1. Amongst older adults in Barcelona, a Mediterranean diet supplemented with either extra virgin olive oil or mixed nuts showed some benefit in slowing down neurocognitive decline.
2. While all adults did have decline in the various neuropsychiatric tests, the amount was lower in the experimental group as compared to the control group.
Evidence Rating Level: 1 (Excellent)
Study Rundown: Cardiovascular and neurodegenerative diseases lead to major morbidity and mortality in the developed world. For most of these diseases, it is thought that addressing them in the pre-clinical state is likely to lead to the best outcomes. The Mediterranean diet, which is largely plant-based and high in antioxidants, has already been shown to have beneficial cardiovascular outcomes. This study, which is based off of a sub-cohort of the original Mediterranean diet study, was conducted to determine whether this diet was associated with cognitive changes in a baseline healthy population. Amongst older adults in Barcelona, a Mediterranean diet supplemented with either extra virgin olive oil or mixed nuts showed some benefit in slowing down neurocognitive decline. While all adults did have decline in the various neuropsychiatric tests, the amount was lower in the experimental group as compared to the control group.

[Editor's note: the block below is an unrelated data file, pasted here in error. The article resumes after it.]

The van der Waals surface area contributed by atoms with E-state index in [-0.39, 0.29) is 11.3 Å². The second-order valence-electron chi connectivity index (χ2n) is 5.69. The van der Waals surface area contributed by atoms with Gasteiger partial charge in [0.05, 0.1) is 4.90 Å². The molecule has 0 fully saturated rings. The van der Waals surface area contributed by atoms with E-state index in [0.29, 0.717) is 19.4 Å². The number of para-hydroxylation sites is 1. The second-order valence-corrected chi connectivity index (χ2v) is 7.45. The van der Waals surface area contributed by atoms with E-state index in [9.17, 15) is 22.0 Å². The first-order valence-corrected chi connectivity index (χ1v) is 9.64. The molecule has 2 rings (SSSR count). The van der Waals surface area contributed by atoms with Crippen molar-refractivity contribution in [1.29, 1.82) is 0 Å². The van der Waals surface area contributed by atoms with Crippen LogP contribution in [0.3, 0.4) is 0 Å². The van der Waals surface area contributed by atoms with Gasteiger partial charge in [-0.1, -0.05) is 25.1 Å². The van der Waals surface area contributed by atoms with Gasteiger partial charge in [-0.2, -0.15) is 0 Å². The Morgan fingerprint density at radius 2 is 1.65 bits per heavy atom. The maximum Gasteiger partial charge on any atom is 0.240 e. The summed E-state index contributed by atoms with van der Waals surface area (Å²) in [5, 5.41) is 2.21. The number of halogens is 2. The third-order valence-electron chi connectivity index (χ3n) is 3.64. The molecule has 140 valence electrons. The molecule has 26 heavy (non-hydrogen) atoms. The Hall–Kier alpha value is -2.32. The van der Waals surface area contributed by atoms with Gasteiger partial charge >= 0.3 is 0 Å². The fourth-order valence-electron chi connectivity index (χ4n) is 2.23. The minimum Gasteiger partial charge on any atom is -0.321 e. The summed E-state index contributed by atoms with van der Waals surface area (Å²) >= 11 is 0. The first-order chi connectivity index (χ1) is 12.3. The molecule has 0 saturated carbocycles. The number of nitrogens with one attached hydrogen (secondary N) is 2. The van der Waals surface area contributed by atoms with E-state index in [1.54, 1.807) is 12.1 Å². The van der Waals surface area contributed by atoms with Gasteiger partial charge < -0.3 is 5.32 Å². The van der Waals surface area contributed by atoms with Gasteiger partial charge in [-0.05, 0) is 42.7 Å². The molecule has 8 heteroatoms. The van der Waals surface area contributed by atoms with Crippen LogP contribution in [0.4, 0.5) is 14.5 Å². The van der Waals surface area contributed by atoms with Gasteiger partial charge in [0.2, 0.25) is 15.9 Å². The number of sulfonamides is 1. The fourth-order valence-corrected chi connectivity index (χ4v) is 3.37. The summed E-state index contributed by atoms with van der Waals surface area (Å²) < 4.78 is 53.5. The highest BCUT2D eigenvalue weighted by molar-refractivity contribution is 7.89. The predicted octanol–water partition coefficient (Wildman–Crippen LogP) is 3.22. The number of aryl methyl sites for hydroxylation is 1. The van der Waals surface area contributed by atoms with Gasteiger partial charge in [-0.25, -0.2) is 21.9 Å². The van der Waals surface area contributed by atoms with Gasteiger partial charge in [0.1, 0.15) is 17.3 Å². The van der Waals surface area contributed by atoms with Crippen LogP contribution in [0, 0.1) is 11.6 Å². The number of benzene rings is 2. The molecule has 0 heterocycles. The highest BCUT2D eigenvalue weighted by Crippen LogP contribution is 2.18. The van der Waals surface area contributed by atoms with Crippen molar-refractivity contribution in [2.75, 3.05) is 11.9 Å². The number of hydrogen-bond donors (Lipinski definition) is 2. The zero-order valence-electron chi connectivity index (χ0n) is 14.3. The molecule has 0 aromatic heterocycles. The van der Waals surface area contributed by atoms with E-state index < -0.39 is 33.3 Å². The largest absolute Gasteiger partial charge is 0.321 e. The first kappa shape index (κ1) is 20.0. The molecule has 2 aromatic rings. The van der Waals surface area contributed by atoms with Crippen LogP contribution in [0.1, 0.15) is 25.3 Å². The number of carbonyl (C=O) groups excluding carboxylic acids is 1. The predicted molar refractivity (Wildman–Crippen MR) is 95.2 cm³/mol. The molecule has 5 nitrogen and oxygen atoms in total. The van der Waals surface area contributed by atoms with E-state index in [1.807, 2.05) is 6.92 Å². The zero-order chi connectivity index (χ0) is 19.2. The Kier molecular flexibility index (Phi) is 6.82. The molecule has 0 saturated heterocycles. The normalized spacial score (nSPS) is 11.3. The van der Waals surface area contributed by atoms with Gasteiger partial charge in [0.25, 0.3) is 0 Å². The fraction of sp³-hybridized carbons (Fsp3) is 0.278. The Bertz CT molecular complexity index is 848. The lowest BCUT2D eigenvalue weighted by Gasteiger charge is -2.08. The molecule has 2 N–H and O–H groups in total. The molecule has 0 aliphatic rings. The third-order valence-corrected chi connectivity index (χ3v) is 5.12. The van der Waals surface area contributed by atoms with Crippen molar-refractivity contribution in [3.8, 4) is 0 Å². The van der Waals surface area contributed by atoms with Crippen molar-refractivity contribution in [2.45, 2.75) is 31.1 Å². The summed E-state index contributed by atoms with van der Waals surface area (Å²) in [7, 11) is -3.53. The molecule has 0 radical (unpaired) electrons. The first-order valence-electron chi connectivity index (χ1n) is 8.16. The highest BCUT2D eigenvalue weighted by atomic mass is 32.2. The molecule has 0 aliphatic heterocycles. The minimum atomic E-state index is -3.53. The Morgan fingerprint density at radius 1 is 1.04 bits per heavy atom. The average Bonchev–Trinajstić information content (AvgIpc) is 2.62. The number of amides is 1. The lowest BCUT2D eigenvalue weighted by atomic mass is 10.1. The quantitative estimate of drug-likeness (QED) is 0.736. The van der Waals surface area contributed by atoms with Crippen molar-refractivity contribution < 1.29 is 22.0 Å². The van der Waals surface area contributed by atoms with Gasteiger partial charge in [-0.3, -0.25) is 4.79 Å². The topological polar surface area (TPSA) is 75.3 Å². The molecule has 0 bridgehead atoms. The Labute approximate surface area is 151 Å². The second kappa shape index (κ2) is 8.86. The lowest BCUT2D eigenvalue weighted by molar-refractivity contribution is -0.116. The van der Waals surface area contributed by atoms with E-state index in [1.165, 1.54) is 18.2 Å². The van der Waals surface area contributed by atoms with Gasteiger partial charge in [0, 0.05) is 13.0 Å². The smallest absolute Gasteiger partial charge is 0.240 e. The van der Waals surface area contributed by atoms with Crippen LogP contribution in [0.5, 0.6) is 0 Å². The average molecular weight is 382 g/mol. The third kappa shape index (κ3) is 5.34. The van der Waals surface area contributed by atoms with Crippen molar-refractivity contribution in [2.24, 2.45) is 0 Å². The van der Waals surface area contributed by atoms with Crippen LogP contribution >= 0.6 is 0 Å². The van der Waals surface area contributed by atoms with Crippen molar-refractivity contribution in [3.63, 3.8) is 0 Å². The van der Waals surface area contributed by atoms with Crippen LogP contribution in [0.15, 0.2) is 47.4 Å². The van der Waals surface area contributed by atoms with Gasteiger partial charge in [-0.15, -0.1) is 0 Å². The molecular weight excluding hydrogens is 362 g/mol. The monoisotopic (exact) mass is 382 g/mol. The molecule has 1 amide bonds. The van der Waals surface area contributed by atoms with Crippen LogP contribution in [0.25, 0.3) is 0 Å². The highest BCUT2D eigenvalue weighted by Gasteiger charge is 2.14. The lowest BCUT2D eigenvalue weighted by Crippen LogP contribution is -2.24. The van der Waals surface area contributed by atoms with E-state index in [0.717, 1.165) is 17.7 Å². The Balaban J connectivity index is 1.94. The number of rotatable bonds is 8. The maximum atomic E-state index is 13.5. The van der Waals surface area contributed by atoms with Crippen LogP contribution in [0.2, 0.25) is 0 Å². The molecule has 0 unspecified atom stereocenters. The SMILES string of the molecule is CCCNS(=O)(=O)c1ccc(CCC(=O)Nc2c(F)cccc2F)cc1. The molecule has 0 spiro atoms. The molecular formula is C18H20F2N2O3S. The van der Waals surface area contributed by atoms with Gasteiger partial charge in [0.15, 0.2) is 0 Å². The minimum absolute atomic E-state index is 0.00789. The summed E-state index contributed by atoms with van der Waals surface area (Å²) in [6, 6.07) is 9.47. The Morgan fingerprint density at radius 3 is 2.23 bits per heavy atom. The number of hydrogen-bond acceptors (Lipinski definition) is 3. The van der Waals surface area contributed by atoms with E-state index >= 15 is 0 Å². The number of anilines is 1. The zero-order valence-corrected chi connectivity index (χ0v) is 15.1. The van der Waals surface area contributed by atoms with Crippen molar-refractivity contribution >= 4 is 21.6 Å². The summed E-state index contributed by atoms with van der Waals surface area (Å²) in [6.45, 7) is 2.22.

The strength of the study is the standardized design, food counseling for the individual groups, and using a food frequency questionnaire. The weakness includes the fact that many of the patients potentially followed the so-called Mediterranean diet even if in the control group since that might be the norm for them. Also, this sub-cohort was not very large, and there was a significant number that did not complete the second cognitive evaluation. Lastly, the study results are not particularly generalizable.
Relevant Reading: Mediterranean diet and cognitive function: a French study
In-Depth [randomized controlled trial]: This study is based off of a sub-cohort of the original, Prevencion con Dieta Mediterranea (PREDIMED) trial. The study’s cohort came from Barcelona’s study center from 2003-2009. The participants underwent a standardized neuropsychiatric evaluation, were randomly assigned to three groups, and underwent that test a later time point. The three groups were Mediterranean diet supplemented with extra virgin olive oil, Mediterranean diet supplemented with mixed nuts, or a control diet (including counseling on low-fat diet).
Cognitive changes were measured via different tests: Mini-Mental State Exam, Ray Auditory Verbal Learning Test (RAVLT), Color Trial Test, amongst others. There were 447 participants that completed the initial evaluation, but 113 did not complete the subsequent one. The Mediterranean diet with olive oil scored better on the RAVLT (p = 0.049) and Color Trail Test part 2 (p = 0.04) compared with the control group. No significant differences were found in the remaining cognitive tests.
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